At this point, the cornice gets nailed together and covered as usual. I love the way that the finished product looks and even though I was resistant to pre-lining when I first heard about it, I'm so glad that gave it a try!
Drapery & Design Network Members - Annie will have a webinar on this technique uploaded to the network in mid-March. Click here to login: draperyanddesign.com
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Drapery & Design Professional Magazine Volume 2014, Issue 2
Blast from the Past
This Technique "Seams" Perfect!
Jean W. Laws
Good grief! My high school English teacher, Mrs. June Atkin, is probably cringing at the lack of a proper adverb! But, who doesn't like a play on words?
In an educator's dream, we commit their lessons to our permanent memory bank; some lessons stick more easily than others, though. Government and Politics, for example. (Ugh.) If you are a visual learner, like me, the demonstration of a useful technique is pure golden goodness. Ann K. Johnson teaches this great technique for matching patterns, and it is so satisfying! A versatile method, it is especially handy for long drapery panel seams, as the stitching line virtually disappears when the drapery is hanging.This week, I've been working on a houndstooth weave which is a prime example of this technique. (Spoiler alert — no pins to stab you with this method!)
Fold under the seam allowance on one selvage edge of a cut width of fabric, matching the pattern design to the second cut width; press fold.
With right sides of both widths facing up, lay the folded edge width on top of the other width; line-up the pattern to match.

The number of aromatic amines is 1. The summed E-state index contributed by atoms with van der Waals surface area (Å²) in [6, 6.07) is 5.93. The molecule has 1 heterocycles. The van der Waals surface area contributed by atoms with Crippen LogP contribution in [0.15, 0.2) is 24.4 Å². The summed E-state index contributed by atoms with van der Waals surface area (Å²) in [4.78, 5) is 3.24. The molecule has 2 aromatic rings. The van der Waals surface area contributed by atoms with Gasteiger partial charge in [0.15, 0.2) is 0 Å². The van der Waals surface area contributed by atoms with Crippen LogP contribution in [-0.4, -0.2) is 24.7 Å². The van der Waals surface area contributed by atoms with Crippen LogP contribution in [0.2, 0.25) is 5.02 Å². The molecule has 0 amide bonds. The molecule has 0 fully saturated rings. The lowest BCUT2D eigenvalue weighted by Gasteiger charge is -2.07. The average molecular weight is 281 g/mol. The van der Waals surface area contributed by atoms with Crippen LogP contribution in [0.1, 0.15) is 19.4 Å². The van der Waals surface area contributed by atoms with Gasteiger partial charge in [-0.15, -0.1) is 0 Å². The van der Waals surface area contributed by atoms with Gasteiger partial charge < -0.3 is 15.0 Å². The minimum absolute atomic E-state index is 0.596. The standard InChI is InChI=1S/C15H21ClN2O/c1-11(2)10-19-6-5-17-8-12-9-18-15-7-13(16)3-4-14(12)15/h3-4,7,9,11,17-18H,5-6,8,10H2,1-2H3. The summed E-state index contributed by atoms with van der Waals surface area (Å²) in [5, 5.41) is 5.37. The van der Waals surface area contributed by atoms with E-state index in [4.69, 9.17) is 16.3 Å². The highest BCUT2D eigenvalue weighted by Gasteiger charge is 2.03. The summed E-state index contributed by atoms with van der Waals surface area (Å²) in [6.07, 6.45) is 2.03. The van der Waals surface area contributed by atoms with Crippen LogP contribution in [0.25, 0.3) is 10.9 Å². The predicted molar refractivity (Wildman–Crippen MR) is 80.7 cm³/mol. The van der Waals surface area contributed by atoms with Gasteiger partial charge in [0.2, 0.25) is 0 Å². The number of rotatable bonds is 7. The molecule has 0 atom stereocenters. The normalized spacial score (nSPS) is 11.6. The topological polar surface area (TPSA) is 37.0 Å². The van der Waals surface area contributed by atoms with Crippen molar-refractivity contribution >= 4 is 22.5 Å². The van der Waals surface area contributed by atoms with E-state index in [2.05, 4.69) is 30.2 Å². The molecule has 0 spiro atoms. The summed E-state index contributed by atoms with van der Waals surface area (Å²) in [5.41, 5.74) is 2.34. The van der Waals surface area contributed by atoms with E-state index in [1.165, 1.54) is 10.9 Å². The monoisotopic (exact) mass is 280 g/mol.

Carefully straight stitch on top of the fabric right next to the fold (see photos below), with a medium-long stitch, matching the pattern perfectly as you go. It may be slow going at first, but you'll get the hang of it!
OPTIONAL: I like to serge off the seam allowances underneath when finished. Of course, that last step comes only after I admire my beautiful pattern match, pat myself on the back, and sing my teacher's praises!
Note: The Sewing Gods are happiest when you sew from bottom to top. I have "cheated" and gone in the other direction when the largest width of material is too bulky to slide through the machine to the right of the needle.
Jean W Lawes is the owner of HomeStyle Custom Workroom and is dedicated to the fabrication of custom soft home furnishings products including window treatments, cushions, pillows, bedding, bath accessories, and tabletop items for the Interior Design trade. Careful attention to detail, valuable sewing and design experience, personal integrity, and superior customer service are used in combination to guarantee fine custom quality.
State of the art fabrication equipment as well as premium linings, interlinings, and supplies are used to create long-lasting, beautifully-constructed products, worthy of customer investment. Jean takes advantage of any educational opportunities she can to maintain gold standard practices in the fabrication and design process.